One thing that can help when it comes to changing your spending habits is to consider what you value. For example, if you really value traveling or being with friends, you can dedicate a bigger portion of your spending budget to those categories while cutting back in areas where you won't feel it as much (like a streaming service you barely use).
But keep in mind that what you value won’t always match your bank account—and that’s OK, Minaa B. says. If you love designer fashion or beach vacations, your budget isn’t there to tell you to love that stuff less, it's just there to help you set realistic expectations around how much you actually spend on those things. “I have to have a boundary with myself and say, 'Although I like it—I think that it's cute, the shoes are great, the car is beautiful—I can't afford it,'” Minaa B. says.
“There are certain things you might value that right now, in this season of your life, you do not have the income to splurge or spend money on or it's going to lead to a severe consequence on your mental health,” Minaa B. says. Instead of getting discouraged by that, try to reframe it as motivation to make changes so that you can afford those things.
4. Ask for help.
If just looking at your budget makes your blood pressure spike, you’re not alone. “A lot of us don't grow up getting financial literacy,” Minaa B. says. So search around for someone who can take you through the financial planning basics. “Sit with a financial advisor or financial mentor and ask: What are better ways that you can leverage your money? What are the different ways that you can budget more or save more?”
Remember, everybody who knows this stuff had to learn it at some point. The finance world may seem like a big, complicated place, but some of the most sound financial advice is pretty simple—and a financial advisor can help you look at your actual situation and focus on the changes that will impact your life the most.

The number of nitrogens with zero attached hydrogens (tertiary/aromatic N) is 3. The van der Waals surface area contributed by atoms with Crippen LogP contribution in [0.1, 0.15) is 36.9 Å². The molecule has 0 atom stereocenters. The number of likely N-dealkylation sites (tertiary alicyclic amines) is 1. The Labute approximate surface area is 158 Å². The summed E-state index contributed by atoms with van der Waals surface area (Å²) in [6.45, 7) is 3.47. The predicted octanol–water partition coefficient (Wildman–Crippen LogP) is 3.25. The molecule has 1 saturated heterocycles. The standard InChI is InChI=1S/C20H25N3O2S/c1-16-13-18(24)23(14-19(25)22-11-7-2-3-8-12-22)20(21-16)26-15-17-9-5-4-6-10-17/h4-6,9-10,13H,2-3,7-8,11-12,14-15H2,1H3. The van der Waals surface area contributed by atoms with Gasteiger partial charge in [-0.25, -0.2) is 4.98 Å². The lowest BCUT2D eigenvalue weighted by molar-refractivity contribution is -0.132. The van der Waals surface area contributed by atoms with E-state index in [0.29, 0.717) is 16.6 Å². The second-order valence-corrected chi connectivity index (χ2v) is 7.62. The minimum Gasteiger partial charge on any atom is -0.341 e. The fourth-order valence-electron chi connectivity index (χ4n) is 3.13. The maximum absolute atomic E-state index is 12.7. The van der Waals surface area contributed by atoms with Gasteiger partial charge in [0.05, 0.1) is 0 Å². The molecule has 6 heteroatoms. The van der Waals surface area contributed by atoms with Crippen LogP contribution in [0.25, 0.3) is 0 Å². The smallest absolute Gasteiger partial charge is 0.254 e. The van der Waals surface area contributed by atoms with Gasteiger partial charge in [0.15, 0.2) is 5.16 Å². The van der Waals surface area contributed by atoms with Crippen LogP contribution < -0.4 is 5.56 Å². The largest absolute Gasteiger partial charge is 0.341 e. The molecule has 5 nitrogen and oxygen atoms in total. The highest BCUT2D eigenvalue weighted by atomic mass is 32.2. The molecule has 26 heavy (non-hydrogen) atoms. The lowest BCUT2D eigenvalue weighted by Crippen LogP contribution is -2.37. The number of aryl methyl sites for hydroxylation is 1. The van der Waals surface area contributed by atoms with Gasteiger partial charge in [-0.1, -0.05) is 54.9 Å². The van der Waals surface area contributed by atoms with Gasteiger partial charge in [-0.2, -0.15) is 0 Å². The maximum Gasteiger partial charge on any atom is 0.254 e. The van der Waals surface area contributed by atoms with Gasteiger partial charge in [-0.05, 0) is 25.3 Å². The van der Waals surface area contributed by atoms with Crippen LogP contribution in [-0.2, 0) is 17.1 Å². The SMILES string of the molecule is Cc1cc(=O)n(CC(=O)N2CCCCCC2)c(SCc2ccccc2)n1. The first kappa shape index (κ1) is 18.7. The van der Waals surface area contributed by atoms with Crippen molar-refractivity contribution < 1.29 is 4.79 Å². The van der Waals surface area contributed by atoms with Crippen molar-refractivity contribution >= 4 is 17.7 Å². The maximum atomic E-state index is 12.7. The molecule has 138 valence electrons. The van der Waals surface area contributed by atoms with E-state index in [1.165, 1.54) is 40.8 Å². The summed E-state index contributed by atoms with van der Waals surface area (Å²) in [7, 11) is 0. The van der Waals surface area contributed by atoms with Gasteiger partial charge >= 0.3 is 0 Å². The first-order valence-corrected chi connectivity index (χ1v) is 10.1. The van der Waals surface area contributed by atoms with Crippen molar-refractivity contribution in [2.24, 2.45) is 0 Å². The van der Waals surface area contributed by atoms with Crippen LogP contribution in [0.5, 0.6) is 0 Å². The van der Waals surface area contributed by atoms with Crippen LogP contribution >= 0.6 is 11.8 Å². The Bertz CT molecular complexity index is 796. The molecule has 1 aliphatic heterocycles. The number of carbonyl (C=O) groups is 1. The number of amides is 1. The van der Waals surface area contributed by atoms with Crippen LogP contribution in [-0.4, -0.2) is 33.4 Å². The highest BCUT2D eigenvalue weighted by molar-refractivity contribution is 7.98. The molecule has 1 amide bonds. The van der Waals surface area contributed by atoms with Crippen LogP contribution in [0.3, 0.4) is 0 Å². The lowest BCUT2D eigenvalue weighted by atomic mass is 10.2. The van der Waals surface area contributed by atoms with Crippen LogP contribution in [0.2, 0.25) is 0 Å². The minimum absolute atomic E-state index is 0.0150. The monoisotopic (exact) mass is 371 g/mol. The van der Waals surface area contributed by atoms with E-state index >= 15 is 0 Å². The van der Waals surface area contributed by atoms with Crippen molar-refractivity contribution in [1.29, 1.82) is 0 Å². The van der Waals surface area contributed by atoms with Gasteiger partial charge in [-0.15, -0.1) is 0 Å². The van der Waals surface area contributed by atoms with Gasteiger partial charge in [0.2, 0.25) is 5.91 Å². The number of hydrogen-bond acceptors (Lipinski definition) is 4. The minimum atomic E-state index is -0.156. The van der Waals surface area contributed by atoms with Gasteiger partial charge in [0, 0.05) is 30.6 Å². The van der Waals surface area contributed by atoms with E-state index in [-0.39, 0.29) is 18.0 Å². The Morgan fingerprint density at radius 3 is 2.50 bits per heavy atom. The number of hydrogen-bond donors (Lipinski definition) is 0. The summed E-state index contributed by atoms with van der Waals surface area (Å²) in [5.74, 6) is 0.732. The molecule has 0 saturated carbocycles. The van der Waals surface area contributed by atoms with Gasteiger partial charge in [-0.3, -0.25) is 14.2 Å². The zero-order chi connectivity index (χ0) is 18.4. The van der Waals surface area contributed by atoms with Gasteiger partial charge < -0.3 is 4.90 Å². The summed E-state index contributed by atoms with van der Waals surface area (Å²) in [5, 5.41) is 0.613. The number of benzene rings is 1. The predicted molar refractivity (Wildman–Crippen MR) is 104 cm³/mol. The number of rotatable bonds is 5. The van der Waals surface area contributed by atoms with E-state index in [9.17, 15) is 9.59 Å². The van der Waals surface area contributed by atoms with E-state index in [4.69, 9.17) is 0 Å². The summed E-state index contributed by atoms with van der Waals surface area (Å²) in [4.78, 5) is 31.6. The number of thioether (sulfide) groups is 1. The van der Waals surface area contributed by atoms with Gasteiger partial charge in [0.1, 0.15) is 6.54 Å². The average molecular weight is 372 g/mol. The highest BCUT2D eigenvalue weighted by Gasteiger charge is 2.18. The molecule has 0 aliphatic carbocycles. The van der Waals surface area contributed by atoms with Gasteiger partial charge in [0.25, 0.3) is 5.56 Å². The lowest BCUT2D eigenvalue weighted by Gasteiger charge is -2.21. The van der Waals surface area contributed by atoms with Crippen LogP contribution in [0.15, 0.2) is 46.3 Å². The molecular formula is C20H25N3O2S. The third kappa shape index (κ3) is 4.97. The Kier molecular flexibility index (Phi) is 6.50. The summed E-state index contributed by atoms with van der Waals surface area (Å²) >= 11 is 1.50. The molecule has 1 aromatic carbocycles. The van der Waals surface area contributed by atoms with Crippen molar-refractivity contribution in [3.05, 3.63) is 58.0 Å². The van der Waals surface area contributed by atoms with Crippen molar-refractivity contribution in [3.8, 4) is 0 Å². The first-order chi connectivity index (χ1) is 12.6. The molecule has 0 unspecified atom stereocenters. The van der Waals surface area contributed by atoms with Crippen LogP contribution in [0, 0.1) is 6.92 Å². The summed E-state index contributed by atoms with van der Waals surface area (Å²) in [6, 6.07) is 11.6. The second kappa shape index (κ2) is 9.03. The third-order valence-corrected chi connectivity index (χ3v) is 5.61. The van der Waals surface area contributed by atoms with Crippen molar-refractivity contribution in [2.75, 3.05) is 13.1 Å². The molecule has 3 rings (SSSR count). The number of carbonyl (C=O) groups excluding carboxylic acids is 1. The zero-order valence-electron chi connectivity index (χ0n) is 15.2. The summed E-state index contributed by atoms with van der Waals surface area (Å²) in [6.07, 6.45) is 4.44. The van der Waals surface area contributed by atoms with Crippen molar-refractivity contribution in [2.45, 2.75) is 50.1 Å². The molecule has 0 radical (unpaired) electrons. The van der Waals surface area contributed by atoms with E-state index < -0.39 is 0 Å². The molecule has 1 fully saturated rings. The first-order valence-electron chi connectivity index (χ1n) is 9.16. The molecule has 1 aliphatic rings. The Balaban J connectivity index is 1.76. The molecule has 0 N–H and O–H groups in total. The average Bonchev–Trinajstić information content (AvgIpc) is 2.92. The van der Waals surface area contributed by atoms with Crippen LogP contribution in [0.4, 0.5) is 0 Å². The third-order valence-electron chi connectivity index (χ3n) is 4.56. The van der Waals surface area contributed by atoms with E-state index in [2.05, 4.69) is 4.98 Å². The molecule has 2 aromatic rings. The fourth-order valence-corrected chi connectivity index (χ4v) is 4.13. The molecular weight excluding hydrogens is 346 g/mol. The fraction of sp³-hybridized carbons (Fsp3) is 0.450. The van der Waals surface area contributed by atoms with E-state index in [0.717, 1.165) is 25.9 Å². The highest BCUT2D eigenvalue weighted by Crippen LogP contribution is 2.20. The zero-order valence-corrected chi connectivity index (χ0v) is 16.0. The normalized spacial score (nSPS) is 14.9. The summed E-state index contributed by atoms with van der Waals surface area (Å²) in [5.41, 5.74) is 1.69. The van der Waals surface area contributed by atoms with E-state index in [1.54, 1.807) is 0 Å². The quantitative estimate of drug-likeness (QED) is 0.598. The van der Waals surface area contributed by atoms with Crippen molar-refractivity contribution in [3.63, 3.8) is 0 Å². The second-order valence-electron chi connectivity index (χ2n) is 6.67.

While this might sound like it will only give you more to worry about, knowing where you’re at and how to move forward can really help reduce your mental and emotional load. “The bigger step to all of this sometimes is recognizing the agency you have over your life,” Minaa B. says.
5. Remember, your worth isn’t tied to your bank statement.
In a hierarchical and patriarchal culture like ours, Minaa B. says, it’s easy to internalize the message that your worth is based on how much money you make or how much savings you have in the bank. But that’s just not the case.
“Those are two separate things,” Minaa B. says. "You are a worthy human being regardless of you being employed or not, or you being poor or rich. Your finances do not determine who you are as a person. You are the person who determines who you are.”
Keep that in mind the next time you start feeling overwhelmed by your financial situation. The faster we can remove the shame and stigma around these money conversations, the faster we can start taking control of our finances. Every financial journey is unique—including yours. For more free resources and candid conversations about money, join Fidelity's Women Talk Money community.
Wondermind does not provide medical advice, diagnosis, or treatment. Any information published on this website or by this brand is not intended as a replacement for medical advice. Always consult a qualified health or mental health professional with any questions or concerns about your mental health.